AMD’s position is not enviable. Though they’re the only large competitor to Intel in the market for x86 processors, the company is dwarfed by the Giant of Santa Clara. As a resident of Portland, I can’t forget this fact. Intel offices are strewn across the landscape of the western suburbs, most of them at least four times larger than any office I’ve worked at.
Despite the long odds, AMD is set in this course for now and has no choice but to soldier on. And so we have today’s reference platform, a laptop powered by AMD’s latest mobile processor, codenamed Trinity. These processors, like the older Llano models, will be sold as the AMD A-Series. This might lead you to think that it’s simply another minor update, but that’s not the case.
Llano was released around the same time as Bulldozer, but it did not use Bulldozer cores. Instead it used yet another update of Stars, which is a mobile incarnation of Phenom II, which was of course an improvement upon the original Phenom. The “new” Llano APU in fact was equipped with some rather old processor cores. This showed in the performance of the mobile Llano products. They simply could not keep up with Sandy Bridge’s more modern cores.
Bulldozer isn’t coming to mobile with Trinity, either. Instead we’re receiving Piledriver. AMD has effectively skipped the first iteration of its new Bulldozer architecture and moved straight on to the second. Piledriver includes the third generation of AMD’s Turbo Core and promises “up to 29%” better processor performance than last year’s Llano-based A-Series.
That’s a significant improvement, should it turn out to be correct. Is it true, and will it be enough to catch up to Intel?
It seems like MSI has some cheaper Kepler based NVIDIA graphics cards coming soon if this photo from Malaysian retailer Cycom turns out to be legitimate. Spotted by Lowyat user Chapree, the photo appears to be an MSI GTX 670 graphics card. Further, the card appeared on the company’s website at a price of 1399 Malaysian ringgits which translates to just under $462 USD.
Interestingly, the box contains a typo for Displayport in the form of “DispalyPort.” While that may indicate a fake card, it doesn’t totally rule it out either. The NVIDIA GTX 680 is the only available Kepler card (if you can find one to buy that is!), and many users are clamoring for some cheaper options. Here’s hoping they are coming sooner rather than later!
Subject: Graphics Cards | April 27, 2012 - 08:49 PM | Tim Verry
Tagged: gtx 680 GC 2GB, gtx 680, gpu, galaxy
Popular NVIDIA Add In Board partner Galaxy Microsystems announced their new custom GeForce GTX 680 graphics card. Specifically, the Galaxy GTX 680 GC 2GB is their custom PCB and custom cooled version of the NVIDIA GTX 680 (which we reviewed here) which also comes overclocked from the factory.
The GTX 680 GC 2GB comes with a base clock of 1110 MHz and a boost clock of 1176 MHz which is a healthy overclock compared to the reference clock speeds of 1006 MHz and 1058 MHz respectively. Beyond the factory overclock, Galaxy has implemented a custom PCB design that appears to have eschewed the stacked PCI-E power connectors in favor of the traditional side by side approach which allowed them to use two large fans for the cooler.
The cooler in question uses an aluminum fin array with quad nickel-plated heat pipes to keep the GPU core, memory, and VRMs nice and frosty. Looking somewhat like the XFX 7970 Black Edition, the Galaxy GTX 680 GC 2GB features a custom dual fan cooling solution with brushed aluminum cooling shroud, LED accents, and two large fans (which look to be about 90mm).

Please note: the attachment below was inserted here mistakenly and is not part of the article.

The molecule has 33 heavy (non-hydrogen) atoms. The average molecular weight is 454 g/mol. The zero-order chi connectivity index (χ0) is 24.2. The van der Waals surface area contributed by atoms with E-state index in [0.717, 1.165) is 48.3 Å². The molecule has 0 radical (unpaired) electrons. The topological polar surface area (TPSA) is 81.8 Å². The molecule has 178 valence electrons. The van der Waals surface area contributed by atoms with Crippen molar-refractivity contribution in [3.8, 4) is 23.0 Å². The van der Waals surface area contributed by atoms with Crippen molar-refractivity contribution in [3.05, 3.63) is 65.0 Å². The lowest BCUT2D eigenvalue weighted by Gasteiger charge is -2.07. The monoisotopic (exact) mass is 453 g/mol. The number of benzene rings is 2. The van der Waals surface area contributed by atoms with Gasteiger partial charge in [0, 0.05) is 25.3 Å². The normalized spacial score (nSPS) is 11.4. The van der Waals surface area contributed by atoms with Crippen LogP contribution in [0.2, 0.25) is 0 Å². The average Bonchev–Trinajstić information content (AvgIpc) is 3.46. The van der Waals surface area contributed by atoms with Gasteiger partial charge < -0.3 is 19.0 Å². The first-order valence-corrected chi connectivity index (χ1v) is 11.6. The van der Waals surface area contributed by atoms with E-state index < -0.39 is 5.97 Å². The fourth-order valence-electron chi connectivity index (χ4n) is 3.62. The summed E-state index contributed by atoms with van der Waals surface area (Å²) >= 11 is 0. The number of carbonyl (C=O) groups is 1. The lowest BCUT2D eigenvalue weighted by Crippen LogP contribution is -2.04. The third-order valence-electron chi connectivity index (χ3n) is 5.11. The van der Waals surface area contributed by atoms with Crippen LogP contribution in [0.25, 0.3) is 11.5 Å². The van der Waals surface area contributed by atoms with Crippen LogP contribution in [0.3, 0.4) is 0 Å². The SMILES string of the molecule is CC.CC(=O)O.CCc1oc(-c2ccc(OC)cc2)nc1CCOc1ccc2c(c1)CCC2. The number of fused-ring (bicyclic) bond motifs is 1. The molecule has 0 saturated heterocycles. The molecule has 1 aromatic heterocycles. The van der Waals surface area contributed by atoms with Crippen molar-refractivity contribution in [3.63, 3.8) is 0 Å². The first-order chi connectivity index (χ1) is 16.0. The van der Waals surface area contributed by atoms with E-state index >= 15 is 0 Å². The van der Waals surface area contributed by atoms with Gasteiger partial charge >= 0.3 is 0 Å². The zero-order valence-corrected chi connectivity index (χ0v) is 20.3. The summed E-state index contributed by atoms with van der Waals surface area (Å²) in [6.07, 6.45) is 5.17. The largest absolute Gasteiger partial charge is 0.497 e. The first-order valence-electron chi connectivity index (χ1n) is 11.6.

Galaxy stated that “overclocking enthusiasts will find the improved cooling of the Galaxy GTX 680 GC to be indispensable for pushing their clocks to the absolute maximum for the best possible performance.”
Galaxy has stated that the new GTX 680 GC card is available now, and is retailing for around $540 USD. [Update: it is already sold out on Newegg but Amazon has 4 left] which puts it a bit more than $40 over Galaxy's referrence version -- not too bad.
Get Out the Microscope
AMD announced their Q1 2012 earnings last week, which turned out better than the previous numbers suggested. The bad news is that they posted a net loss of $590 million. That does sound pretty bad considering that their gross revenue was $1.59 billion, but there is more to the story than meets the eye. Of course, there are thoughts of “those spendthrift executives are burying AMD again”, but this is not the case. The loss lays squarely on the GLOBALFOUNDRIES equity and wafer agreements that have totally been retooled.
To get a good idea of where AMD stands in Q1, and for the rest of this year, we need to see how all these numbers actually get sorted out. Gross revenue is down 6% from the quarter before, which is expected due to seasonal pressures. This is right in line with Intel’s seasonal downturn, and in ways AMD was affected slightly less than their larger competitor. They are down around 2% from last year’s quarter, and part of that can be attributed to the continuing hard drive shortage that continued to affect the previous quarter.
Subject: Graphics Cards | April 13, 2012 - 09:31 PM | Tim Verry
Tagged: price cut, nvidia gtx 680, gpu, amd, 7970
We reviewed the AMD Radeon 7970 3GB GPU back in december (you can read that here), and then the NVIDIA GTX 680 was released and became king of the single GPU hill. And while I was hoping for price cuts in the 7900 series as a result, there were none to report.
According to LegitReviews, who questioned sources within AMD, consumers may be seeing cheaper 7900 series cards next week. Starting Monday, April 16th 2012, AMD will be cutting prices for the suggested retail prices (MSRP) of the cards. Specifically, the 7970 will be getting a price cut of $50 USD and the 7950 will get a $40 lower MSRP.